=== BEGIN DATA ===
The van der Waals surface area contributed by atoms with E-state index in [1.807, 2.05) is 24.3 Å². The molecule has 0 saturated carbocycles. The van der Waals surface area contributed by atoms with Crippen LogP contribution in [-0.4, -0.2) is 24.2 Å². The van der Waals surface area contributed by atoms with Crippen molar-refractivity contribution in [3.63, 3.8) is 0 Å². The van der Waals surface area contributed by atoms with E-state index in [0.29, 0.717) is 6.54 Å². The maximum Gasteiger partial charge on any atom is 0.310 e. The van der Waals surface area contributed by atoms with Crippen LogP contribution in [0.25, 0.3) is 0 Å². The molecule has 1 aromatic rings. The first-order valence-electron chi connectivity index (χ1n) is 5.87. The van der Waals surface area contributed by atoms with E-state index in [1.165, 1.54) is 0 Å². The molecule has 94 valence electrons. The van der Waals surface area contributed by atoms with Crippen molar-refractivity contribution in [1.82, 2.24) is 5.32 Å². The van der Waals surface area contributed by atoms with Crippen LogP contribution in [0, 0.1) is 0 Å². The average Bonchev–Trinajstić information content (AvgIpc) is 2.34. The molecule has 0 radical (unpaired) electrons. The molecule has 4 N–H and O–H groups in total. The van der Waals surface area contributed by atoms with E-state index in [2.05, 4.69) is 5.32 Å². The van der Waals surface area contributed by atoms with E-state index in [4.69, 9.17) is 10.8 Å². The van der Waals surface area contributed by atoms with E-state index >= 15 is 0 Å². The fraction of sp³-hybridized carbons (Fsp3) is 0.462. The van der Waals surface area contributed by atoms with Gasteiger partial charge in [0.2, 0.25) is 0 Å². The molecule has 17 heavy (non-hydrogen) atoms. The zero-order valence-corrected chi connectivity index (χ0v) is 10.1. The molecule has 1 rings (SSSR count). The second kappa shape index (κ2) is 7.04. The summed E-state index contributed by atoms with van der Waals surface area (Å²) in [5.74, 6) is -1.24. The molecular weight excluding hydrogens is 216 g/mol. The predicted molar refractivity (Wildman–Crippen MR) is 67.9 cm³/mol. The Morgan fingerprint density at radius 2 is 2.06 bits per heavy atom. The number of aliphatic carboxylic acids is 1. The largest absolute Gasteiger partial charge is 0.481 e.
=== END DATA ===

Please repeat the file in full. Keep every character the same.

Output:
The van der Waals surface area contributed by atoms with E-state index in [1.807, 2.05) is 24.3 Å². The molecule has 0 saturated carbocycles. The van der Waals surface area contributed by atoms with Crippen LogP contribution in [-0.4, -0.2) is 24.2 Å². The van der Waals surface area contributed by atoms with Crippen molar-refractivity contribution in [3.63, 3.8) is 0 Å². The van der Waals surface area contributed by atoms with E-state index in [0.29, 0.717) is 6.54 Å². The maximum Gasteiger partial charge on any atom is 0.310 e. The van der Waals surface area contributed by atoms with Crippen LogP contribution in [0.25, 0.3) is 0 Å². The molecule has 1 aromatic rings. The first-order valence-electron chi connectivity index (χ1n) is 5.87. The van der Waals surface area contributed by atoms with E-state index in [1.165, 1.54) is 0 Å². The molecule has 94 valence electrons. The van der Waals surface area contributed by atoms with Crippen molar-refractivity contribution in [1.82, 2.24) is 5.32 Å². The van der Waals surface area contributed by atoms with Crippen LogP contribution in [0, 0.1) is 0 Å². The average Bonchev–Trinajstić information content (AvgIpc) is 2.34. The molecule has 0 radical (unpaired) electrons. The molecule has 4 N–H and O–H groups in total. The van der Waals surface area contributed by atoms with E-state index in [2.05, 4.69) is 5.32 Å². The van der Waals surface area contributed by atoms with E-state index in [4.69, 9.17) is 10.8 Å². The van der Waals surface area contributed by atoms with E-state index >= 15 is 0 Å². The fraction of sp³-hybridized carbons (Fsp3) is 0.462. The van der Waals surface area contributed by atoms with Gasteiger partial charge in [0.2, 0.25) is 0 Å². The molecule has 17 heavy (non-hydrogen) atoms. The zero-order valence-corrected chi connectivity index (χ0v) is 10.1. The molecule has 1 rings (SSSR count). The second kappa shape index (κ2) is 7.04. The summed E-state index contributed by atoms with van der Waals surface area (Å²) in [5.74, 6) is -1.24. The molecular weight excluding hydrogens is 216 g/mol. The predicted molar refractivity (Wildman–Crippen MR) is 67.9 cm³/mol. The Morgan fingerprint density at radius 2 is 2.06 bits per heavy atom. The number of aliphatic carboxylic acids is 1. The largest absolute Gasteiger partial charge is 0.481 e.